The Impact of Martin Luther King Jr. …



I’m just completing a trip to Dallas, Texas to visit venues for the 2022 IREM Global Summit. On January 16th, the Sunday before MLK Day, we visited Dealey Plaza, the site of the JFK Assassination … which stirs up a lot of emotions in me relating back to the ‘60s.

President Kennedy was 46 years old when he was killed in November, 1963. The Rev. Martin Luther King, Jr. was only 39 (a Millennial by today’s standards) when he killed less than five years later in April, 1968.

Martin Luther King, Jr. was 34 when he gave his “I Have a Dream” speech at the Lincoln Memorial in 1963 … to 250,000 people. I’m awed when I think what it took for him to do that. And he won the Nobel Peace Prize in 1964 … he was just 35 years old.

Leadership requires altitude. It requires viewing the world through the lens of “we” and not just “me”.  It requires putting the needs of others in front of you own personal needs.

When people say we’ve never experienced anything like the turmoil we are seeing today, I really don’t know about that. Today I am at the site of Kennedy’s Assassination and am reminded of some of the challenges we faced in the 1,036 days he served as President … Vietnam; The Bay of Pigs; The Freedom Riders; The Cuban Missile Crisis; and of course, that fateful day of November 22, 1963 …

Our country’s history can be (and very often is) told through the various episodes of turmoil we’ve survived. This country was founded in turmoil. And it’s never been just about what we are facing … but it’s always been about how we’ve faced it.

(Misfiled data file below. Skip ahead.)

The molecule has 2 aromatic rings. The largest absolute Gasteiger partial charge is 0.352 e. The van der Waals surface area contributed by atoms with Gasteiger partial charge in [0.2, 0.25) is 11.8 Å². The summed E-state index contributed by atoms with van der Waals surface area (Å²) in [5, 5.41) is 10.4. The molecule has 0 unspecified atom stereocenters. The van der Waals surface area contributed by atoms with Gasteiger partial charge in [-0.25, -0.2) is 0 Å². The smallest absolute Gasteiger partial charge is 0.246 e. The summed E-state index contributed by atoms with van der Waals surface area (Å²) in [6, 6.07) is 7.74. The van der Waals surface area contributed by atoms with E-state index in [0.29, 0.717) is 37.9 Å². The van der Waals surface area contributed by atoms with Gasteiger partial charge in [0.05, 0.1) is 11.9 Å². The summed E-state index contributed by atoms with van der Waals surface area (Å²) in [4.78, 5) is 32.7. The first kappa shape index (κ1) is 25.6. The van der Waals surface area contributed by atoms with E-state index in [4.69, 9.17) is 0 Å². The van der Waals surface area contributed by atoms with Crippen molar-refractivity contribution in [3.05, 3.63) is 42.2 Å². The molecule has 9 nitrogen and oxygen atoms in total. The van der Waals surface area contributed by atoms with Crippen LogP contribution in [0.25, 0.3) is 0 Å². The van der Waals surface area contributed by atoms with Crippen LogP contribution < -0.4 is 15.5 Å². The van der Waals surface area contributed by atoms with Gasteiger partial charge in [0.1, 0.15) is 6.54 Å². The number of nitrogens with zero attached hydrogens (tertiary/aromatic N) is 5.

I’m left with this thought. We have survived and thrived through what seemed to be insurmountable challenges. That’s part of who and what we are as Americans. As individuals we have a choice; we can either widen the chasms we are facing, or we can build bridges to get over them. I choose to build bridges.

Monday, January 18th we celebrate MLK Day … a great opportunity to reflect upon those who came before us; and to be inspired by what they did and what they stood for … to move the needle forward in hopes of making the world better tomorrow than it is today.

If you haven’t had the opportunity to visit the MLK Memorial in Washington, D.C. you really should. It’s an amazing and inspiring place.

Barry Blanton


“People fail to get along because they fear each other; they fear each other because they don’t know each other; they don’t know each other because they have not communicated with each other.”


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